Places to see birds

Amwell Nature Reserve in Spring and Summer, Lee Valley

Amwell Nature Reserve in Spring and Summer, Lee Valley
Male Blackcap by Mike Langman

Amwell Quarry is now part of the Herts and Middlesex Wildlife Trust but was formerly owned by St Albans Sand and Gravel Company Ltd. Situated in the North of the Lee Valley Regional Park, Amwell has become one of the best birdwatching sites in the Lee Valley. The reserve benefited from the foresight of a few local naturalists who managed to persuade the Gravel Company to use its heavy machinery to landscape the banks in a more wildlife-friendly way before moving out and leaving the pits to nature. The result is a good range of habitat with a good number of bird species.

In Spring and Summer the areas of scrub contain a good number of warbler species, with the rather monotonous call of the chiffchaff dominant and the liquid song of the willow warbler is also very prominent. Sedge warblers chatter away as they rise into the air and parachute back down in a specific display flight; look out for the distinctive cream supercillium and bright red gape. The plainer related reed warbler is also usually present, nesting in the reed beds. It is often heard but can be difficult to see as it climbs up and down the reed stems. The melodious song of the blackcap is one of the delights of spring and another of the commoner sounds of the reserve. Listen out for the scratchy song of the common whitethroat, usually coming from a bramble thicket. Patience will often reward you with a sighting of this very attractive warbler.

Great tit, blue tit, long-tailed tit, blackbird, robin, dunnock and wren all breed here and swallow, house martin and sand martin hawk flying insects over the lakes. Floating rafts provide nesting for the agile common terns which return regularly to the site. The stony islands and edges are home to migratory little ringed plover, a delightful wader which first bred in Britain at Tring Reservoir, Hertfordshire in 1938. It is now widespread on gravel pits and other suitable sites particularly in the South East. Ringed plover, redshank and lapwing are other waders that can be seen during spring and summer but other species may well drop into the reserve during spring or autumn migration to refuel before continuing their journey. Our natural history is part of our heritage and Amwell Quarry is a wonderful place to observe and enjoy it.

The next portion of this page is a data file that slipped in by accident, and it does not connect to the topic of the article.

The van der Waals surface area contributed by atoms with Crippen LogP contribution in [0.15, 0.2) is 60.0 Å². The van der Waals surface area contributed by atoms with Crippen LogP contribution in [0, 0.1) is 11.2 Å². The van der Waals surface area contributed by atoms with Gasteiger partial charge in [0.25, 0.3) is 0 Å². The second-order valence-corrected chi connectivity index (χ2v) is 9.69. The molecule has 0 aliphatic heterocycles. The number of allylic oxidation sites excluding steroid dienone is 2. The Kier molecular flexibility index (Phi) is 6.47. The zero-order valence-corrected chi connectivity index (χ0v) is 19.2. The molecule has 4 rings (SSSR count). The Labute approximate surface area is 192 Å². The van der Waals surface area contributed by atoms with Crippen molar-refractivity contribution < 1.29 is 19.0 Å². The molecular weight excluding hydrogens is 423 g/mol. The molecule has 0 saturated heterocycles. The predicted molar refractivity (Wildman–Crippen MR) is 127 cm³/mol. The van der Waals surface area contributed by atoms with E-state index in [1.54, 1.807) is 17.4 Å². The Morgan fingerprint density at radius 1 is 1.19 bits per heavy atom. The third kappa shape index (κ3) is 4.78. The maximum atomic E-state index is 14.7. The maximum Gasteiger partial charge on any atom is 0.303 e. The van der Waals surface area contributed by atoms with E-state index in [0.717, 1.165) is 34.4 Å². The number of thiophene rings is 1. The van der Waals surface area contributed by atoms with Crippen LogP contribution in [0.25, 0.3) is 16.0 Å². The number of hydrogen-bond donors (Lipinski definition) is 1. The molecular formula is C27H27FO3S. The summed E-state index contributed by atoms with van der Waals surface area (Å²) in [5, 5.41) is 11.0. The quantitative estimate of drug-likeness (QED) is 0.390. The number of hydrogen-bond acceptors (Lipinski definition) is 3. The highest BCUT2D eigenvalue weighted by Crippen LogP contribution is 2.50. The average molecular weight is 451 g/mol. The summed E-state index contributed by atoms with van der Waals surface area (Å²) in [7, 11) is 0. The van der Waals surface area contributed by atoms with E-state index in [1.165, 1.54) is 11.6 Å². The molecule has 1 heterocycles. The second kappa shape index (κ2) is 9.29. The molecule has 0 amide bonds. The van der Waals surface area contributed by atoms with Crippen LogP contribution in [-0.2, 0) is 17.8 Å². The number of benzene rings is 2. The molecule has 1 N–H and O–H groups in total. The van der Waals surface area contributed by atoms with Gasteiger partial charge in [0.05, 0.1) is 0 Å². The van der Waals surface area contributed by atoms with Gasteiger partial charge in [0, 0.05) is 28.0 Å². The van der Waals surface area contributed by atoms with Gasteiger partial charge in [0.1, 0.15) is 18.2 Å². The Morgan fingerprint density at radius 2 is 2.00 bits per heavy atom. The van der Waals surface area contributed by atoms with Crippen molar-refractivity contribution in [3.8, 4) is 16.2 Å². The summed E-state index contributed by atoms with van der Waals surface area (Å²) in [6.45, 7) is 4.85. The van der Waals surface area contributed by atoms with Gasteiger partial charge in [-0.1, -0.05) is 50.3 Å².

Copyright Fred Twilley 2002

Sightings from previous visits at various times of year.
Mallard, Shoveller, Gadwall, Wigeon, Teal, Tufted Duck, Pochard, Goldeneye, Smew, Ruddy Duck, Canada Goose, Egyptian Goose, Mute Swan, Great Crested Grebe, Little Grebe, Moorhen, Coot, Water Rail, Snipe, Redshank, Lapwing, Little Ringed Plover, Ringed Plover, Green Sandpiper, Kingfisher, Grey Wagtail, Pied Wagtail, Blackbird, Jay, Magpie, Siskin, Redpoll, Treecreeper, Goldcrest, Chiffchaff, Blackcap, Cormorant, Grey Heron, Long-tailed Tit, Blue Tit, Great Tit, Marsh Tit, Reed Bunting, Redwing, Fieldfare, Mistle Thrush, Greenfinch, Goldfinch, Chaffinch, Bullfinch, Green Woodpecker, Great Spotted Woodpecker, Black-headed Gull, Lesser Black-backed Gull, Common Gull, Common Tern, Kestrel, Sparrowhawk, Hobby.